Hosting a wine tasting party is as simple as inviting your favorite friends over for a drink! It’s the perfect way to have a low-key, fun event and it is also an opportunity to become more educated. Start by selecting a grape varietal. Limiting the tasting to a single type of wine will help you make accurate comparisons. Once you choose a grape (in this case, pinot noir), ask each guest to bring a bottle. If you like, you can set a price range to help maintain a level playing field. Keep your guests’ opinions unbiased with a blind tasting. Mask the labels by hiding each wine in a paper bag. If you don’t know what you are drinking, your senses will be unclouded by branding and marketing. Set out simple cheeses and crackers for snacking, and please – don’t let any guests leave under the influence, if they are driving! Drinking wine is easy, but tasting wine requires a bit more focus. Sight Begin tasting with your eyes. Pour a small amount of wine in the glass. Swirl it around and take a close look at the color and texture of the liquid. The color of each wine is the first unique characteristic you will notice. Some wines are deep red through and through. Others will be dark in the middle, and then change color towards the edge of the glass. Does the wine seem thick, or thin? Does it leave “legs” along the side of the glass as it drips down after swirling? Smell Next, allow your nose to inform you. Swirl the wine again. Swirling the wine adds oxygen and will enhance your ability to smell the wine. Then take in the scent with a deep breath. Don’t be afraid to put your nose right in the glass. Does the wine smell like a fresh glass of juice, or does it smell like fresh ground pepper? Does it smell like earth and dirt, or is it more floral and perfumed? Make notes about the aroma before you taste a drop. Taste After you have engaged your eyes and nose, you can sip. When tasting wine, don’t just drink it. Bring a small amount of wine into your mouth slowly. Let it move over your lips, and then allow every part of your tongue to encounter the wine. Different parts of your mouth taste different flavors, so roll the wine around in your mouth before you swallow it. Take into consideration how the wine tasted on the tip of your tongue, and how it tasted after you’ve swallowed. Write down every word that comes to mind, whether it seems relevant or not. You might be surprised by the adjectives that come to you! Ultimately, this is my golden rule for wine: The wine you enjoy the most is the best. It doesn’t matter if it’s expensive, it doesn’t matter where it’s from or who made it. All that is important is whether or not you like drinking it. Follow my simple steps for a wine tasting party after the jump!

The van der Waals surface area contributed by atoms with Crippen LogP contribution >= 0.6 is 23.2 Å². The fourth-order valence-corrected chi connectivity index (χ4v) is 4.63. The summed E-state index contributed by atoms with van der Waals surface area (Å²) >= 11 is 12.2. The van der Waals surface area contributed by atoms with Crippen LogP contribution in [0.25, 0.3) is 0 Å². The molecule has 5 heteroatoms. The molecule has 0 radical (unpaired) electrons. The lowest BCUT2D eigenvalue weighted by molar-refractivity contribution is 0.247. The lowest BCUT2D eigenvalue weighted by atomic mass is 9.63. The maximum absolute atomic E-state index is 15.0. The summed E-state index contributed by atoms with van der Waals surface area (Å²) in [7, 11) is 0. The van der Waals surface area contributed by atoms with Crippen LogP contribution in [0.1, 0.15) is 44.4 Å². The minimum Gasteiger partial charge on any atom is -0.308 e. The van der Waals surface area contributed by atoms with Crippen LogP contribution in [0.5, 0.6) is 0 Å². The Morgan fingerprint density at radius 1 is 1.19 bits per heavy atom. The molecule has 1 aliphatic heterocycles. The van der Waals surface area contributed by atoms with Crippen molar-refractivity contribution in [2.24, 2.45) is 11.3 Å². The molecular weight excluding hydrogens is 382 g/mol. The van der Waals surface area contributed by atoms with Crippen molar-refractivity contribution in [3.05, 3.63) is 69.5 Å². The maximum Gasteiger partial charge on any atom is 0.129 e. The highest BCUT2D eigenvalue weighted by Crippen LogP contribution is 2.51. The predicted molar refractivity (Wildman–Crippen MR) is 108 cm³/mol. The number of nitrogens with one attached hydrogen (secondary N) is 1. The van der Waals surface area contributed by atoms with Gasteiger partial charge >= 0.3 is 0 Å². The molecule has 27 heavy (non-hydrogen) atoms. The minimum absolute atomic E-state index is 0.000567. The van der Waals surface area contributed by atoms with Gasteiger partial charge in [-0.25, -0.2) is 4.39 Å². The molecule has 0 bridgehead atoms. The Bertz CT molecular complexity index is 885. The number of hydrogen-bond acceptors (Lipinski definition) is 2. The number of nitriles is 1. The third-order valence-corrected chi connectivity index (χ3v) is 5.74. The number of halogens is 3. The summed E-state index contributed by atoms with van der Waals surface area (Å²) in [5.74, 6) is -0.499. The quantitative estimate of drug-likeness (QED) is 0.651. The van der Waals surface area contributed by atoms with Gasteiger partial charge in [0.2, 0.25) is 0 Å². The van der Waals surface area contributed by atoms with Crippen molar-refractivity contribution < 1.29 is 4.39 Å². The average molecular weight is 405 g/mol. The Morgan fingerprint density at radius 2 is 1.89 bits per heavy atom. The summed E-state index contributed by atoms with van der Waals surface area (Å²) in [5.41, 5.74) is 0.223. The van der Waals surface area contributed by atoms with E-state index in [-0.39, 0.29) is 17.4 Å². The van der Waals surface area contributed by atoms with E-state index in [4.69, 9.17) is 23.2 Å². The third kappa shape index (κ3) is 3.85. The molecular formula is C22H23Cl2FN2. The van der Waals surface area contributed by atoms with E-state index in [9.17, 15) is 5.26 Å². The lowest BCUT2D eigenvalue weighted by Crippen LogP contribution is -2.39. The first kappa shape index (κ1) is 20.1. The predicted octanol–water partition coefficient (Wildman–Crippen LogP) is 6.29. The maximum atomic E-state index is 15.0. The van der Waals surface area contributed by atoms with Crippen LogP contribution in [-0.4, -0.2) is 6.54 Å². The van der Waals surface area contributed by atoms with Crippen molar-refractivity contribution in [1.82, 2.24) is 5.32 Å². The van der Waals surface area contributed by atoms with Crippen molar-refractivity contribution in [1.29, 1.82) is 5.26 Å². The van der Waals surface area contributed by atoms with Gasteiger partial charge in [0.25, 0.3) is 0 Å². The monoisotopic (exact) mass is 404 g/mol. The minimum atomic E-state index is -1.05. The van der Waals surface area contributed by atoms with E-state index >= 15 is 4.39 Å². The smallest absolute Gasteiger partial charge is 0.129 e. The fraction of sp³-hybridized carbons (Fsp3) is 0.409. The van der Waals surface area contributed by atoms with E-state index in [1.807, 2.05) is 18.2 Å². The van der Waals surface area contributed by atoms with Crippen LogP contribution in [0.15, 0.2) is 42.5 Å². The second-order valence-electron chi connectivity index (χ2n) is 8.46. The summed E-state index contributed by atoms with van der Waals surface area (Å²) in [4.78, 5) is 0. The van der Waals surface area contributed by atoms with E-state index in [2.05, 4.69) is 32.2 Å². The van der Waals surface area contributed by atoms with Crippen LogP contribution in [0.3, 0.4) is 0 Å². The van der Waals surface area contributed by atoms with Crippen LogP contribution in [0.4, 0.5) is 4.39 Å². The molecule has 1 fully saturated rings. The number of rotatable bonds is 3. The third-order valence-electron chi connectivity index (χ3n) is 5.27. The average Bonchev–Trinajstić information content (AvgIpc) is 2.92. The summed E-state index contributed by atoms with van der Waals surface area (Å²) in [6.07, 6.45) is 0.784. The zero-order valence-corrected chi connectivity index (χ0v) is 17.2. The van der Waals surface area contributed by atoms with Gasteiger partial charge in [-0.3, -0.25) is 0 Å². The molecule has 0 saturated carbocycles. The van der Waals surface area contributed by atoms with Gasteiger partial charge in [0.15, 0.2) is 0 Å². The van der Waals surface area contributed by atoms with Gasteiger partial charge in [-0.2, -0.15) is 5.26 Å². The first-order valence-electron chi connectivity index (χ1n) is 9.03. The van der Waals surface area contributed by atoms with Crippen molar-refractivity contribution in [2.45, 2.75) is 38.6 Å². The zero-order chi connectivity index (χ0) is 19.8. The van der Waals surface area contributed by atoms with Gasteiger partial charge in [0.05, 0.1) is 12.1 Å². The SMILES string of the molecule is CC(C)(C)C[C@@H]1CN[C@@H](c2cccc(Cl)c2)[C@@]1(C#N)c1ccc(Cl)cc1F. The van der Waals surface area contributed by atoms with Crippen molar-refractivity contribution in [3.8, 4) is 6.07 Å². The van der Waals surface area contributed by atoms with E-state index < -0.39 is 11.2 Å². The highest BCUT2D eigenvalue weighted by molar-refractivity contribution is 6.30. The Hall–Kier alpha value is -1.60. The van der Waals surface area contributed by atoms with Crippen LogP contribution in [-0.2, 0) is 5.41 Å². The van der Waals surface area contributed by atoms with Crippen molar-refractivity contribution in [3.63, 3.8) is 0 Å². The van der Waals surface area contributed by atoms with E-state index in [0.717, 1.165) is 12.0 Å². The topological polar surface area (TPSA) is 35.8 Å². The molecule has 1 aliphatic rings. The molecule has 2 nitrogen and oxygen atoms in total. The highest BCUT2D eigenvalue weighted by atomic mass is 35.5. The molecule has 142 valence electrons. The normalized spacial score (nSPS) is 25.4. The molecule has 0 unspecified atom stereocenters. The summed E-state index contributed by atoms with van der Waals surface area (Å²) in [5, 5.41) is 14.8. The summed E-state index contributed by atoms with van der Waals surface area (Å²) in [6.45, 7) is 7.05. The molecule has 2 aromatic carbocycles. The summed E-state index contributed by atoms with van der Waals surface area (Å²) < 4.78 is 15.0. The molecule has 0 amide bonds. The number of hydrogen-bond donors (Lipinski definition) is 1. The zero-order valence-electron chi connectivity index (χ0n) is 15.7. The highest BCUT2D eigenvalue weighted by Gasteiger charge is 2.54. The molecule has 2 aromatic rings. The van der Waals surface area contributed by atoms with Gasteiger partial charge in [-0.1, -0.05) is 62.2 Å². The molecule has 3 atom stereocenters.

Materials: Bottles of wine Butcher paper Paper bags Scissors Colorful markers Step 1: Cover the tabletop in butcher paper. Then cut the paper bags down so that the bottle opening is showing. Step 2: Number each bag and create a numbered list for each guest to take notes. Allow at least one line per wine. Step 3: Open the bottles and pour a small taste. Step 4: Swirl, sniff, taste, and drink! Take lots of notes, and challenge yourself to describe your what your senses tell you!